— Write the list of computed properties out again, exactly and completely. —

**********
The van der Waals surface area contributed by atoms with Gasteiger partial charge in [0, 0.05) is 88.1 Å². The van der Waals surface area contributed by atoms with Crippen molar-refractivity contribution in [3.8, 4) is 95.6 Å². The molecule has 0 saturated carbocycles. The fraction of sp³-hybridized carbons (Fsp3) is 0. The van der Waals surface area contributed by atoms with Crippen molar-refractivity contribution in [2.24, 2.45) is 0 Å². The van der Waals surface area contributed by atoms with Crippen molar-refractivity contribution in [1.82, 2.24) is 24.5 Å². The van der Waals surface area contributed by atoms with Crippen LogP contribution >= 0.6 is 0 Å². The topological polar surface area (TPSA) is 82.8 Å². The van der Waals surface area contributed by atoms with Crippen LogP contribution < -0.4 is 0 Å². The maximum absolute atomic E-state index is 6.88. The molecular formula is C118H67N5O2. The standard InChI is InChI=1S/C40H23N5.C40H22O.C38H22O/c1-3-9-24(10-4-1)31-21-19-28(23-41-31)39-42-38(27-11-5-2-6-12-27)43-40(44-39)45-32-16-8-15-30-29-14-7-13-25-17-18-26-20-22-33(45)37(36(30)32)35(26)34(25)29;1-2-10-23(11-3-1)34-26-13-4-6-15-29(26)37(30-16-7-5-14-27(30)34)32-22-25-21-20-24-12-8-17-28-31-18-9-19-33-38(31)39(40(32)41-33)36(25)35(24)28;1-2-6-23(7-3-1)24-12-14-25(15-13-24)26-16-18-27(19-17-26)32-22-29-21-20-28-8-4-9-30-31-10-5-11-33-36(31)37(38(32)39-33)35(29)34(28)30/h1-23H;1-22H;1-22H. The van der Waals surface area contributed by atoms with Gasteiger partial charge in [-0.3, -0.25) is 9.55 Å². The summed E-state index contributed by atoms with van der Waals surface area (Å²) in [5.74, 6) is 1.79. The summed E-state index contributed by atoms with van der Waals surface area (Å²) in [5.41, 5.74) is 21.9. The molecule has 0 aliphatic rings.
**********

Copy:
The van der Waals surface area contributed by atoms with Gasteiger partial charge in [0, 0.05) is 88.1 Å². The van der Waals surface area contributed by atoms with Crippen molar-refractivity contribution in [3.8, 4) is 95.6 Å². The molecule has 0 saturated carbocycles. The fraction of sp³-hybridized carbons (Fsp3) is 0. The van der Waals surface area contributed by atoms with Crippen molar-refractivity contribution in [2.24, 2.45) is 0 Å². The van der Waals surface area contributed by atoms with Crippen molar-refractivity contribution in [1.82, 2.24) is 24.5 Å². The van der Waals surface area contributed by atoms with Crippen LogP contribution >= 0.6 is 0 Å². The topological polar surface area (TPSA) is 82.8 Å². The van der Waals surface area contributed by atoms with Crippen LogP contribution < -0.4 is 0 Å². The maximum absolute atomic E-state index is 6.88. The molecular formula is C118H67N5O2. The standard InChI is InChI=1S/C40H23N5.C40H22O.C38H22O/c1-3-9-24(10-4-1)31-21-19-28(23-41-31)39-42-38(27-11-5-2-6-12-27)43-40(44-39)45-32-16-8-15-30-29-14-7-13-25-17-18-26-20-22-33(45)37(36(30)32)35(26)34(25)29;1-2-10-23(11-3-1)34-26-13-4-6-15-29(26)37(30-16-7-5-14-27(30)34)32-22-25-21-20-24-12-8-17-28-31-18-9-19-33-38(31)39(40(32)41-33)36(25)35(24)28;1-2-6-23(7-3-1)24-12-14-25(15-13-24)26-16-18-27(19-17-26)32-22-29-21-20-28-8-4-9-30-31-10-5-11-33-36(31)37(38(32)39-33)35(29)34(28)30/h1-23H;1-22H;1-22H. The van der Waals surface area contributed by atoms with Gasteiger partial charge in [-0.3, -0.25) is 9.55 Å². The summed E-state index contributed by atoms with van der Waals surface area (Å²) in [5.74, 6) is 1.79. The summed E-state index contributed by atoms with van der Waals surface area (Å²) in [5.41, 5.74) is 21.9. The molecule has 0 aliphatic rings.